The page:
Mexico: ‘This is like a horror story’

Mexico: ‘This is like a horror story’

Mexicans displaced by quake say ‘This is like a horror story’

Inside the Francisco Kino Elementary School a miniature city has emerged at the site of a shelter for people who lost their homes in last week’s deadly earthquake.

On the school’s open-air courtyard, doctors test blood pressure and glucose levels at a makeshift triage centre set up on a plastic table. Nearby, children get haircuts while stressed-out parents receive massages.

But frustration is growing inside the gym, where families camp out on mattresses alongside piles of new, donated belongings. Days without easy access to a shower and the loss of simple liberties like deciding when to turn out a light to go to asleep have become aggravating.

They want to know: How long will they be stuck here?

“This is like a horror story,” said Ana Maria Castaneda, 49, who is living at the shelter with five relatives.

Related: The search for survivors continues in Mexico

More than 12,000 people whose homes were destroyed or damaged by the magnitude 7.1 quake have spent at least one night in a shelter since the quake, the Mexican government says.

Officials pledged Tuesday to give families chased from their homes a monthly payment of 3,000 pesos — the equivalent of about $170 — to find a new place to live for a total of three months. But an average one-bedroom apartment outside Mexico City’s centre can easily run twice as much.

“We will directly support families with resources and materials to repair damages or build a new home,” President Enrique Pena Nieto said in a televised address Tuesday night.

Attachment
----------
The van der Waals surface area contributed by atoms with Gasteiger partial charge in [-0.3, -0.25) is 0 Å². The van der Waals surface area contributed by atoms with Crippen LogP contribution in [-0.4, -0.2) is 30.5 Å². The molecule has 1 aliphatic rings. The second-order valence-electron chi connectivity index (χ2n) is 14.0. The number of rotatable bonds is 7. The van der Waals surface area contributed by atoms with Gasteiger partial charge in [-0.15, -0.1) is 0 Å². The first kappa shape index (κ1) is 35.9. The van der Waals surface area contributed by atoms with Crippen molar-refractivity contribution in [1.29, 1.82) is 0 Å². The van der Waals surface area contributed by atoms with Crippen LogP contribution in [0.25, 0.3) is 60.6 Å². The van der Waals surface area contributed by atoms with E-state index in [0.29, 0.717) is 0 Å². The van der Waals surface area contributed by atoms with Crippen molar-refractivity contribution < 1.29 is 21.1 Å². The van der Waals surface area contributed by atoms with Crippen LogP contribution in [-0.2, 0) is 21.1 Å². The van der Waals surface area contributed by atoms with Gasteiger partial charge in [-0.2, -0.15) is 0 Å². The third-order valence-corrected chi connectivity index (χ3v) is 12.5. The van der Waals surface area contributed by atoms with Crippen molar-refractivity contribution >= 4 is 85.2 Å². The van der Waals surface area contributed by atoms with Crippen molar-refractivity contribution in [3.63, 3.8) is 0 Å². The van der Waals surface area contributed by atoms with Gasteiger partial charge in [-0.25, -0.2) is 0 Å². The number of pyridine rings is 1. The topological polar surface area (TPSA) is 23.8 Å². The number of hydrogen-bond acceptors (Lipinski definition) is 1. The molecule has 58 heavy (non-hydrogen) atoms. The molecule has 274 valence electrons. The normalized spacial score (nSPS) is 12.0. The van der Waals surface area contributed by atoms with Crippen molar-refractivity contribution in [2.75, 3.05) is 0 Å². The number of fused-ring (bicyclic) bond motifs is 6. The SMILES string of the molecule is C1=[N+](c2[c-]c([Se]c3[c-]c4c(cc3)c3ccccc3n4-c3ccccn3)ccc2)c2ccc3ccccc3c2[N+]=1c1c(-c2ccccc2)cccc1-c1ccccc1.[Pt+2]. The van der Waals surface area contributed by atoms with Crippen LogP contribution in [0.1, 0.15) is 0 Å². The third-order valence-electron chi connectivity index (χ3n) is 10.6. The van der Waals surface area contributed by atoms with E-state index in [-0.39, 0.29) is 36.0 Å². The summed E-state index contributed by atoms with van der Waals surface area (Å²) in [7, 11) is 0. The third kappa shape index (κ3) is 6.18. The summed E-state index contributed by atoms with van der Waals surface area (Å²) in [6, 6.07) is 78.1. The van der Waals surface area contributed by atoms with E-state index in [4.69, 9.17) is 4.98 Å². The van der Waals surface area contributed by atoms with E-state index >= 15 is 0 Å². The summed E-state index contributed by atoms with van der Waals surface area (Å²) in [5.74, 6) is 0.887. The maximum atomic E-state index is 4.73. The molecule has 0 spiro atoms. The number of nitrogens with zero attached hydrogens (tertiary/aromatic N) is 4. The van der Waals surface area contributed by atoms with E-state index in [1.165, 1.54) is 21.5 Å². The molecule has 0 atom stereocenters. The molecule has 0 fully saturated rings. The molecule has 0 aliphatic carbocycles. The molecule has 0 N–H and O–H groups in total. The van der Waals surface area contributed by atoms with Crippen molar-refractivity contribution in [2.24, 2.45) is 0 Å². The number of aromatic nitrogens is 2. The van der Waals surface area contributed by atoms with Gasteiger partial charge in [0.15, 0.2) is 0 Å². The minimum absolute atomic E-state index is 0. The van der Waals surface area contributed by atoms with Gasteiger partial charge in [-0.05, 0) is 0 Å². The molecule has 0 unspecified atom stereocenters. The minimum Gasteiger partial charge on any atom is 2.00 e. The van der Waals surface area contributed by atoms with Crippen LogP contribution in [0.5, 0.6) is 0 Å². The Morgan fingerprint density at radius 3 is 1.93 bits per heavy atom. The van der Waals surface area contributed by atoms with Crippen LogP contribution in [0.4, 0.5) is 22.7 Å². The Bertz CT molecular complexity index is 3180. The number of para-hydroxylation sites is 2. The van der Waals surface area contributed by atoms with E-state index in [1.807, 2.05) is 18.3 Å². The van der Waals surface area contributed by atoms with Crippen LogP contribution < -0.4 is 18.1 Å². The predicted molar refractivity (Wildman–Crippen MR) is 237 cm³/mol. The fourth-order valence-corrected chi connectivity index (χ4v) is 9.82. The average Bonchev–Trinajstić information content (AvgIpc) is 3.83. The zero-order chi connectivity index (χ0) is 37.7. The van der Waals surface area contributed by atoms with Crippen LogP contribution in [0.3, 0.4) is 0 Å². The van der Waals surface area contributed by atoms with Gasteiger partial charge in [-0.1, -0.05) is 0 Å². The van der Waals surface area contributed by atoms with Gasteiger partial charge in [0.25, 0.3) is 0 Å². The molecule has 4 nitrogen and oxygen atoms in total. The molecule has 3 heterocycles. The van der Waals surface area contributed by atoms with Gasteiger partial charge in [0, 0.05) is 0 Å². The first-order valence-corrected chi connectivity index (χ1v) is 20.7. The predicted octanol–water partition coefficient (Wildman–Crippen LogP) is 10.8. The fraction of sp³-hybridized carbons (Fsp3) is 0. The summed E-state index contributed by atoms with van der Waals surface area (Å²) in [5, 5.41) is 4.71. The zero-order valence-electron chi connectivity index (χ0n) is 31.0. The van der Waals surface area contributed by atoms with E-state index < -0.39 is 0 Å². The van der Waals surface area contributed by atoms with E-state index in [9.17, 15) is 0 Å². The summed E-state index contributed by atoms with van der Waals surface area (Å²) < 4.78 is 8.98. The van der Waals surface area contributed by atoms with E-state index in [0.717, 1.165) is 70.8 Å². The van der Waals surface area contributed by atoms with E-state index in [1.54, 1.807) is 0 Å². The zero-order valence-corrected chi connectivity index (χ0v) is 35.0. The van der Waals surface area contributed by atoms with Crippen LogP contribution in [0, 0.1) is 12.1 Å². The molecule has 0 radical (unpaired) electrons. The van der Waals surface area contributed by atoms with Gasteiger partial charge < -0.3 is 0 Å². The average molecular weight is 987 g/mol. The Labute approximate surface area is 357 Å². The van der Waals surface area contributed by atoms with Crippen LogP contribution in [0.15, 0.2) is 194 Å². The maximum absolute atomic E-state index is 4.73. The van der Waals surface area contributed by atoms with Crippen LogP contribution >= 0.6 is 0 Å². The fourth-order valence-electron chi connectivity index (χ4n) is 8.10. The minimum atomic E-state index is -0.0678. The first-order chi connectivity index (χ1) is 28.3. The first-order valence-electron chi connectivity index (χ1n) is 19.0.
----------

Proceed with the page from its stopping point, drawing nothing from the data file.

Government employees fanned out Tuesday urging the 25 families living at the Francisco Kino school to visit a nearby park where officials have set up areas for victims to sign up for benefits, but the suggestion was met with skepticism and resistance. If they went to the plaza, some people worried, they might lose their coveted spots at the shelter. Some 500 families were forced from nearby apartment buildings after one collapsed and the school had space only for two dozen.

“Sorry to interrupt you,” one elderly woman sitting on a donated mattress said at a meeting with a visiting representative from Mexico City’s Women’s Institute. “They tell us if we leave here, we’ll lose our shelter. But if we don’t go there, we might miss out on government benefits.”

“After the fright of the quake, why are they scaring us with these threats?” she asked.

The residents were urged to go one-by-one to sign up for government assistance, leaving family members to watch over their belongings.

According to Mexico City Mayor Miguel Angel Mancera, inspectors have examined damage at 10,903 properties so far and 83 per cent of the structures are safe to live in. That means about 1,800 have been marked uninhabitable.

In all, some 43 shelters across the capital have tended to 24,000 people since the Sept. 19 quake, though many came just for a plate of food before finding a place to stay with friends or family.

It’s unclear how long the shelters will be operating. Volunteers and government employees stationed at the Francisco Kino school — a shelter run largely by neighbourhood residents — said it would stay open for the foreseeable future.

“As long as is necessary,” said Elizabeth Garcia, a government worker inspecting the site Tuesday.

The mountain-like piles of donated water bottles and medical supplies along with the growing level of organized services give the impression of a population that is starting to settle in. Rows of toothbrushes and toothpaste rest on sinks outside a children’s bathroom. A room that once held school materials has been fashioned into a space for medical donations. A cardboard box holds mounds of antibiotics. On a desk are Styrofoam cups holding injectable medicines like anti-inflammatories that are labeled with a black marker.